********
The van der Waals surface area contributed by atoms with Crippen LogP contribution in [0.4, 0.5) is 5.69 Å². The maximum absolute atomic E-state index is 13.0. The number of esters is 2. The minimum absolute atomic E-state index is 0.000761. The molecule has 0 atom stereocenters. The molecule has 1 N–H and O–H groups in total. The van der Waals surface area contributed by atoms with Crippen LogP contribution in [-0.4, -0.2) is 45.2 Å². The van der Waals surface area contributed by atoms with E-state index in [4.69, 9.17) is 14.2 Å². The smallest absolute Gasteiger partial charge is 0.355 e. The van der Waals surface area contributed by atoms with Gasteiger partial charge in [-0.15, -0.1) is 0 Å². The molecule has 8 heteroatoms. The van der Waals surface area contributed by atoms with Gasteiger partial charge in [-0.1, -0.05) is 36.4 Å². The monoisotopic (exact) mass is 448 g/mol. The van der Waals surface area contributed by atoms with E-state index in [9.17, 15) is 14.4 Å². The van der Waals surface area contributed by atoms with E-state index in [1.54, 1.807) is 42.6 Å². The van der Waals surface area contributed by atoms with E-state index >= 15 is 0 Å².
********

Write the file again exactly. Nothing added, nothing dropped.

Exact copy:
The van der Waals surface area contributed by atoms with Crippen LogP contribution in [0.4, 0.5) is 5.69 Å². The maximum absolute atomic E-state index is 13.0. The number of esters is 2. The minimum absolute atomic E-state index is 0.000761. The molecule has 0 atom stereocenters. The molecule has 1 N–H and O–H groups in total. The van der Waals surface area contributed by atoms with Crippen LogP contribution in [-0.4, -0.2) is 45.2 Å². The van der Waals surface area contributed by atoms with E-state index in [4.69, 9.17) is 14.2 Å². The smallest absolute Gasteiger partial charge is 0.355 e. The van der Waals surface area contributed by atoms with Gasteiger partial charge in [-0.15, -0.1) is 0 Å². The molecule has 8 heteroatoms. The van der Waals surface area contributed by atoms with Gasteiger partial charge in [-0.1, -0.05) is 36.4 Å². The monoisotopic (exact) mass is 448 g/mol. The van der Waals surface area contributed by atoms with E-state index in [9.17, 15) is 14.4 Å². The van der Waals surface area contributed by atoms with E-state index in [1.54, 1.807) is 42.6 Å². The van der Waals surface area contributed by atoms with E-state index >= 15 is 0 Å².